Dribbling a basketball while catching and tossing a tennis ball is a great way for Brandon Stewart and his teammates to increase their ball handling skills. Hope Secondary is fielding five basketball teams this season and hosting the C.E. Barry girls’ team for their home games.

Dribbling a basketball while catching and tossing a tennis ball is a great way for Brandon Stewart and his teammates to increase their ball handling skills. Hope Secondary is fielding five basketball teams this season and hosting the C.E. Barry girls’ team for their home games.

Hope basketball teams ready for new season

Hope Secondary fields five teams this year and hosts C.E.Barry Grade 7 girls for home games

The Hope Mustangs floor is taking a daily pounding, as five basketball teams get ready for the coming season. Add the C.E. Barry Grade 7 girls and it makes six teams using the Hope Secondary floor. There is no Grade 7 boys’ team this year.

“The Grade 7 girls have already started their season,” said HSS athletics director Alicia Dubois. “Ron MacDonald is their coach. They’ve got at least 10 teams in their league and they play their home games in our gym.

“On Nov. 20, Rosedale Middle and Chilliwack Middle are here for a triple header. Hope will play both teams, and they’ll play each other. Then on Dec. 4, G.W. Graham and A.D. Rundle will be here.”

For the high school teams, the coaching is a mix of school staff and community volunteers. Jake Giles, the youth-and-children’s pastor at Grace Baptist Church has taken on the Grade 8-9 boys’ team, while Grace’s senior pastor Jeff Kuhn is back for his sixth year of coaching — this time, with the Grade 9 girls.

Like Kuhn, Giles grew up south of the border.

“I grew up in Dallas, Texas,” said Giles. “I went to school in Chicago and lived most recently in east Tennessee.

“I’m very excited to have the opportunity to coach this year,” he added. “My last coaching stint was a couple of years ago in Dallas, where I coached seventh grade boys. Besides that, I’ve coached a few elementary-aged teams and led some summer training camps.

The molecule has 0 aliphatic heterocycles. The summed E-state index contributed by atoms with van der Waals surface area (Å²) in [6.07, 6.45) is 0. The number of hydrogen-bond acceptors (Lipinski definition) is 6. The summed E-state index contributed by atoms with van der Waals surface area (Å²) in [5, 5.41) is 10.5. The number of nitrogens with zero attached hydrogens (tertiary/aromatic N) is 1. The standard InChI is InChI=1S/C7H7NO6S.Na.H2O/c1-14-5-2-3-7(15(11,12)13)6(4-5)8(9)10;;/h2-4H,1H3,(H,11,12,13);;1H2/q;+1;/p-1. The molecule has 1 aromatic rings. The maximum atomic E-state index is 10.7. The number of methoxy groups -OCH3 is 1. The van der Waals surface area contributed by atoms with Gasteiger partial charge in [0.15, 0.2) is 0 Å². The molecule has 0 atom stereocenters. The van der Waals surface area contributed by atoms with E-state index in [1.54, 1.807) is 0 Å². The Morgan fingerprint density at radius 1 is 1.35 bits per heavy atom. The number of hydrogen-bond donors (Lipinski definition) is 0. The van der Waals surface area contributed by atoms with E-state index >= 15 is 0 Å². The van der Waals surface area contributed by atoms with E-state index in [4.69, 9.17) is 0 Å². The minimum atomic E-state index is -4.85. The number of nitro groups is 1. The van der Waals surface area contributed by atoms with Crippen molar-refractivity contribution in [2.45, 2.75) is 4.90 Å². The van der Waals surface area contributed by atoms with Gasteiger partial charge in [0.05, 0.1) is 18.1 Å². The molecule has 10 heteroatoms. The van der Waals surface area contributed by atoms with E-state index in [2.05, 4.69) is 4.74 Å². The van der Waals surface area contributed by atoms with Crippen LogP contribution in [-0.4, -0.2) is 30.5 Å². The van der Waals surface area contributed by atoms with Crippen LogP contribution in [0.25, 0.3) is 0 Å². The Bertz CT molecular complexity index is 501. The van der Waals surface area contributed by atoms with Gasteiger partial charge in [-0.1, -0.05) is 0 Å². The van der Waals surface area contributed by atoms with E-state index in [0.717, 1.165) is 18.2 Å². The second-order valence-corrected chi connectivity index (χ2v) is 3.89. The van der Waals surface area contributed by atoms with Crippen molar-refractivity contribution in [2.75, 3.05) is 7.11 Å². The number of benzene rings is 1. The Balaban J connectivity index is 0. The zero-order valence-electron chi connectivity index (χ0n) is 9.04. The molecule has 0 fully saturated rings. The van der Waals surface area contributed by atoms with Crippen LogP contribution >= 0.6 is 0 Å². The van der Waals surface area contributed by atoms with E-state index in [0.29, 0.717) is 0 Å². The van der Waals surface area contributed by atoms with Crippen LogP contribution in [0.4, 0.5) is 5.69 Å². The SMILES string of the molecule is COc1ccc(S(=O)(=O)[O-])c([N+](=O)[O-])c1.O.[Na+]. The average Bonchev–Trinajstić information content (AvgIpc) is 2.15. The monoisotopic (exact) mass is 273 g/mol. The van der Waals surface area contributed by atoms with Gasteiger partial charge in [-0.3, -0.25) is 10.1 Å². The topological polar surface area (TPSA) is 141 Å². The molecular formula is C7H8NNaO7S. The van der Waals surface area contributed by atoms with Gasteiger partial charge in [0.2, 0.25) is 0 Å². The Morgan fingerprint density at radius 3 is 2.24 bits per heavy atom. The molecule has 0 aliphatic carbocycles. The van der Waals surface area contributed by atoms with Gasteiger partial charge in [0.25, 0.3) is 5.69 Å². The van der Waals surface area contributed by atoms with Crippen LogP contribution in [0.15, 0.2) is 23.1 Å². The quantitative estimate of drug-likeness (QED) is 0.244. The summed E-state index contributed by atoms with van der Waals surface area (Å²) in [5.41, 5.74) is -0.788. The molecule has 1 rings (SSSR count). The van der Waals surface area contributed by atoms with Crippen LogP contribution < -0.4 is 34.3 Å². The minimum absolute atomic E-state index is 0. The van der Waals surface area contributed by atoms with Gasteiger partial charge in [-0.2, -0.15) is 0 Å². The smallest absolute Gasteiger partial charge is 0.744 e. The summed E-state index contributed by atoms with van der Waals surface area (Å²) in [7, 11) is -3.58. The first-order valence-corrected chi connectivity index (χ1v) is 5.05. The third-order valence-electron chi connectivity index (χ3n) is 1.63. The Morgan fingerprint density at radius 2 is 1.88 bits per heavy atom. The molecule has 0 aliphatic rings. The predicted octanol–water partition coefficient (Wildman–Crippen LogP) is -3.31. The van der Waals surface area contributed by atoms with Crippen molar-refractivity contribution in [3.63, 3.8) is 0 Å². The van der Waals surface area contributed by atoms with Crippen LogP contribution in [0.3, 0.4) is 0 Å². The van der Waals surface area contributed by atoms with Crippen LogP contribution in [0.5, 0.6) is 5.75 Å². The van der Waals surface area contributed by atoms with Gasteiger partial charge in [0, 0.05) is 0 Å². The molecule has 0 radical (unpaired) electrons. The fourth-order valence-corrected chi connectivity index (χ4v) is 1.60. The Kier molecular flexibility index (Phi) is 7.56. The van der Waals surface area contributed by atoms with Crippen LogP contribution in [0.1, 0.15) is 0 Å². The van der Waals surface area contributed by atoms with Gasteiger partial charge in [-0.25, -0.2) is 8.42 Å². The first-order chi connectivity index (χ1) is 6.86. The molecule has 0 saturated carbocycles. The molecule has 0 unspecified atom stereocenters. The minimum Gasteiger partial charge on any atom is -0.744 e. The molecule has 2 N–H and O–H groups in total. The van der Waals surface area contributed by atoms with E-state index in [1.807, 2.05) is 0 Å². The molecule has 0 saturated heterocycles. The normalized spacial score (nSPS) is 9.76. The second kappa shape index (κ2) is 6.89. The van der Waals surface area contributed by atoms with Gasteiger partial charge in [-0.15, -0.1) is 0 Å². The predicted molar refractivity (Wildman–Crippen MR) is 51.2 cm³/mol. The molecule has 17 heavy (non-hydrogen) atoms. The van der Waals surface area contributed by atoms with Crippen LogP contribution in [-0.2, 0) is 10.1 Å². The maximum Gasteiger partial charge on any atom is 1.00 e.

“I’m really excited about our team. We have some guys with experience, as well as some guys who are getting out on the floor for the first time. So far, our practices have shown me that our guys are willing to work hard and play together.”

Kuhn is getting assistance from Janelle Brouwer and his daughter Madison.

“After a tough series of tryouts we have solidified the team with 10 girls,” said Kuhn. “They’re working very hard and are quickly shaping into a tight team.”

He worked with the girls in Grade 8 and has moved up a notch with them.

“Last year was a tough year, as — for many of our girls — it was the first year they had played basketball competitively,” explained  the coach. “This year is looking more promising, with the team developing greater skill and understanding of the game. We’re looking forward to our first game in late November.”

With the high level of interest in girls’ basketball, the school is also fielding a Grade 8 team, coached by teacher Dawn Friesen. She and senior girls coach Tammy Nazarchuk were unavailable by press time.

Jason Fisher, who shares vice principal duties with Nazarchuk, is coaching the senior boys team this season — and he’s borrowing an old trick from retired sciences teacher Rick Piechotta: tennis balls. He has a boxful of them.

Practicing with a partner, one player dribbles a basketball down the floor, while the partner (walking backward) gently tosses a tennis ball for the dribbler to catch and throw with the free hand.

Gum chewing is optional.

“The work we do with the tennis balls is designed to improve hand-eye coordination, as well as working on keeping the head up while dribbling,” explained Fisher. “Some of the athletes are already quite good at it, as they have been doing this for a few years now.”

It’s a fairly young team, with only Nathan Polomark, Akshay Davesar, Travis Herrling and Kaine Coghill in the grad class. It’s a fairly low-altitude team, too, with only a few players pushing past the six-foot mark.

“The last time I coached the senior boys, we were in the same situation” said coach Fisher. “We played a 4-and-1 offence that time and will be running a similar offence again this season.

“The players I have on the inside don’t have as much basketball experience, but are athletic and are committed to improving. [Assistant coach] Ivan Marlatt and I will be working closely with them to improve their post play this season.”

“I’m really pleased with the number of athletes that showed up for tryouts this year, given the low numbers last year,” said Fisher. “With the number of Grade 10 and 11 athletes in the program now, it should bode well for the future of boys’ basketball at HSS. It’s also exciting to see an enthusiastic and knowledgeable coach taking on the junior boys’ program this year.”

The boys start their season on the road, with a tournament at Meadowridge School on Nov. 30 and Dec. 1 and the girls host their annual tournament on Dec. 14 and 15.

Dubois said that reduced enrolment has allowed the senior teams to register as single-A teams this year. The boys’ league has four teams and the girls’ six.

“Both teams start their seasons on the road and they don’t have their first home league game until Jan. 15, when they host Unity Christian,” said Dubois. “It’s just the way the schedule worked out — but after that, all of the games are at home.”

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